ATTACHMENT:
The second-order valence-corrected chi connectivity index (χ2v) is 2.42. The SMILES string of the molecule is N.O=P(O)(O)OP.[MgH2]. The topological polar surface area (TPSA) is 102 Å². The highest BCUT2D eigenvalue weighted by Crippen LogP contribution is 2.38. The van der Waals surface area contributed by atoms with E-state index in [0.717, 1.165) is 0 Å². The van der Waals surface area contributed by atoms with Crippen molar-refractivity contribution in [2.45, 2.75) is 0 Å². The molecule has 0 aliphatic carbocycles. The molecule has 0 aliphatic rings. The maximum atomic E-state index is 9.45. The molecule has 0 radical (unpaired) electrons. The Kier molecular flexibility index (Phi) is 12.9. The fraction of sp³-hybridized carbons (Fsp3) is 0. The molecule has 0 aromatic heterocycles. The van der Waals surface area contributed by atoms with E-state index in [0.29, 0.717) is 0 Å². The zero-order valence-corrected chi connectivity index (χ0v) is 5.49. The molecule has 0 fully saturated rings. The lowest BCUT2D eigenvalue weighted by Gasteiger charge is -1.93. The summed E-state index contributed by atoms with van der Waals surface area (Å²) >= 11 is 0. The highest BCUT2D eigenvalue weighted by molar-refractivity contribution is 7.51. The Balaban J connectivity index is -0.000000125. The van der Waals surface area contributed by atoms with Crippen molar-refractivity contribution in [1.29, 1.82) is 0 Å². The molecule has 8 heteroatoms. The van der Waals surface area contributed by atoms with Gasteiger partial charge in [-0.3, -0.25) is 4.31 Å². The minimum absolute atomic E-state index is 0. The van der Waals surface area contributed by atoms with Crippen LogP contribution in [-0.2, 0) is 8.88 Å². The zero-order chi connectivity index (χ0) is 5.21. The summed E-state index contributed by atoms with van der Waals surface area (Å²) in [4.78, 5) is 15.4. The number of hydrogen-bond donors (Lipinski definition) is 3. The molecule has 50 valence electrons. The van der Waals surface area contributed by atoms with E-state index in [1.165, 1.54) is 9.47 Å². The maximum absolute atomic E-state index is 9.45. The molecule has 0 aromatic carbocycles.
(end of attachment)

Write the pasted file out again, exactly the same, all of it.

The second-order valence-corrected chi connectivity index (χ2v) is 2.42. The SMILES string of the molecule is N.O=P(O)(O)OP.[MgH2]. The topological polar surface area (TPSA) is 102 Å². The highest BCUT2D eigenvalue weighted by Crippen LogP contribution is 2.38. The van der Waals surface area contributed by atoms with E-state index in [0.717, 1.165) is 0 Å². The van der Waals surface area contributed by atoms with Crippen molar-refractivity contribution in [2.45, 2.75) is 0 Å². The molecule has 0 aliphatic carbocycles. The molecule has 0 aliphatic rings. The maximum atomic E-state index is 9.45. The molecule has 0 radical (unpaired) electrons. The Kier molecular flexibility index (Phi) is 12.9. The fraction of sp³-hybridized carbons (Fsp3) is 0. The molecule has 0 aromatic heterocycles. The van der Waals surface area contributed by atoms with E-state index in [0.29, 0.717) is 0 Å². The zero-order valence-corrected chi connectivity index (χ0v) is 5.49. The molecule has 0 fully saturated rings. The lowest BCUT2D eigenvalue weighted by Gasteiger charge is -1.93. The summed E-state index contributed by atoms with van der Waals surface area (Å²) >= 11 is 0. The highest BCUT2D eigenvalue weighted by molar-refractivity contribution is 7.51. The Balaban J connectivity index is -0.000000125. The van der Waals surface area contributed by atoms with Crippen molar-refractivity contribution in [1.29, 1.82) is 0 Å². The molecule has 8 heteroatoms. The van der Waals surface area contributed by atoms with Gasteiger partial charge in [-0.3, -0.25) is 4.31 Å². The minimum absolute atomic E-state index is 0. The van der Waals surface area contributed by atoms with Crippen LogP contribution in [-0.2, 0) is 8.88 Å². The zero-order chi connectivity index (χ0) is 5.21. The summed E-state index contributed by atoms with van der Waals surface area (Å²) in [4.78, 5) is 15.4. The number of hydrogen-bond donors (Lipinski definition) is 3. The molecule has 50 valence electrons. The van der Waals surface area contributed by atoms with E-state index in [1.165, 1.54) is 9.47 Å². The maximum absolute atomic E-state index is 9.45. The molecule has 0 aromatic carbocycles.